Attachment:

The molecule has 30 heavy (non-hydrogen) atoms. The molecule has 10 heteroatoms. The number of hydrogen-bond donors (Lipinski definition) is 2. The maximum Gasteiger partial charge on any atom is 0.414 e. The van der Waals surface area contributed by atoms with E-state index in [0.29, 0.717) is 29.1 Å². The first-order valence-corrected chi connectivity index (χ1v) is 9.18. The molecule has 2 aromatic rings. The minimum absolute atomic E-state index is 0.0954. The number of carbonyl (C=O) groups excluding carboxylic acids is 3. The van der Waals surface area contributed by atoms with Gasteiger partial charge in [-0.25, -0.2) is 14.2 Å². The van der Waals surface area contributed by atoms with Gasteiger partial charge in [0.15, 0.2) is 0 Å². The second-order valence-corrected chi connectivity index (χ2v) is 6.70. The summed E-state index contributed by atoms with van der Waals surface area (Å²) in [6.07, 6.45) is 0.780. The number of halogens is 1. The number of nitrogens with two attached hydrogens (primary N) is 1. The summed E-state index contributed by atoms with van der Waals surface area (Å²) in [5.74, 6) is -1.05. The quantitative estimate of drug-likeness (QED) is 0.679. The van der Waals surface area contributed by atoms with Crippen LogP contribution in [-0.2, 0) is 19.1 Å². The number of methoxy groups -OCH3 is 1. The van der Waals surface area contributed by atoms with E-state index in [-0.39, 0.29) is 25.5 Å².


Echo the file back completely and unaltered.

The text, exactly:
The molecule has 30 heavy (non-hydrogen) atoms. The molecule has 10 heteroatoms. The number of hydrogen-bond donors (Lipinski definition) is 2. The maximum Gasteiger partial charge on any atom is 0.414 e. The van der Waals surface area contributed by atoms with E-state index in [0.29, 0.717) is 29.1 Å². The first-order valence-corrected chi connectivity index (χ1v) is 9.18. The molecule has 2 aromatic rings. The minimum absolute atomic E-state index is 0.0954. The number of carbonyl (C=O) groups excluding carboxylic acids is 3. The van der Waals surface area contributed by atoms with Gasteiger partial charge in [-0.25, -0.2) is 14.2 Å². The van der Waals surface area contributed by atoms with Gasteiger partial charge in [0.15, 0.2) is 0 Å². The second-order valence-corrected chi connectivity index (χ2v) is 6.70. The summed E-state index contributed by atoms with van der Waals surface area (Å²) in [6.07, 6.45) is 0.780. The number of halogens is 1. The number of nitrogens with two attached hydrogens (primary N) is 1. The summed E-state index contributed by atoms with van der Waals surface area (Å²) in [5.74, 6) is -1.05. The quantitative estimate of drug-likeness (QED) is 0.679. The van der Waals surface area contributed by atoms with Crippen LogP contribution in [-0.2, 0) is 19.1 Å². The number of methoxy groups -OCH3 is 1. The van der Waals surface area contributed by atoms with E-state index in [-0.39, 0.29) is 25.5 Å².